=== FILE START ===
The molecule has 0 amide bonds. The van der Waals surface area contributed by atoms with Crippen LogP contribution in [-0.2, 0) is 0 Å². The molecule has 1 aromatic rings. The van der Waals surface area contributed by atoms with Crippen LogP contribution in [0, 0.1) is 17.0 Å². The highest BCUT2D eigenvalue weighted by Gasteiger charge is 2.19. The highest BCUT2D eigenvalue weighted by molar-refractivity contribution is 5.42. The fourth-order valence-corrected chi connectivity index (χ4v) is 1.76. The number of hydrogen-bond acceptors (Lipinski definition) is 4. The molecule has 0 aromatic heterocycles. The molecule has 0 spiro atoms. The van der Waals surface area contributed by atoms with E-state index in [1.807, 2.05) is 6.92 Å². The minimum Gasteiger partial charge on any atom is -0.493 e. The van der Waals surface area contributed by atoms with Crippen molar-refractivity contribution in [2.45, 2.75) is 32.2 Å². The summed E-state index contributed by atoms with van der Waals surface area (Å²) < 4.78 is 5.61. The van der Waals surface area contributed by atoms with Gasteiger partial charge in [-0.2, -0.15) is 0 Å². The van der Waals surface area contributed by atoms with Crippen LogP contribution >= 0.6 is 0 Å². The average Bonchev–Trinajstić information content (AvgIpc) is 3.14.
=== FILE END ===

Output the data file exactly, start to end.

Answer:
The molecule has 0 amide bonds. The van der Waals surface area contributed by atoms with Crippen LogP contribution in [-0.2, 0) is 0 Å². The molecule has 1 aromatic rings. The van der Waals surface area contributed by atoms with Crippen LogP contribution in [0, 0.1) is 17.0 Å². The highest BCUT2D eigenvalue weighted by Gasteiger charge is 2.19. The highest BCUT2D eigenvalue weighted by molar-refractivity contribution is 5.42. The fourth-order valence-corrected chi connectivity index (χ4v) is 1.76. The number of hydrogen-bond acceptors (Lipinski definition) is 4. The molecule has 0 aromatic heterocycles. The molecule has 0 spiro atoms. The van der Waals surface area contributed by atoms with E-state index in [1.807, 2.05) is 6.92 Å². The minimum Gasteiger partial charge on any atom is -0.493 e. The van der Waals surface area contributed by atoms with Crippen molar-refractivity contribution in [2.45, 2.75) is 32.2 Å². The summed E-state index contributed by atoms with van der Waals surface area (Å²) < 4.78 is 5.61. The van der Waals surface area contributed by atoms with Gasteiger partial charge in [-0.2, -0.15) is 0 Å². The van der Waals surface area contributed by atoms with Crippen LogP contribution >= 0.6 is 0 Å². The average Bonchev–Trinajstić information content (AvgIpc) is 3.14.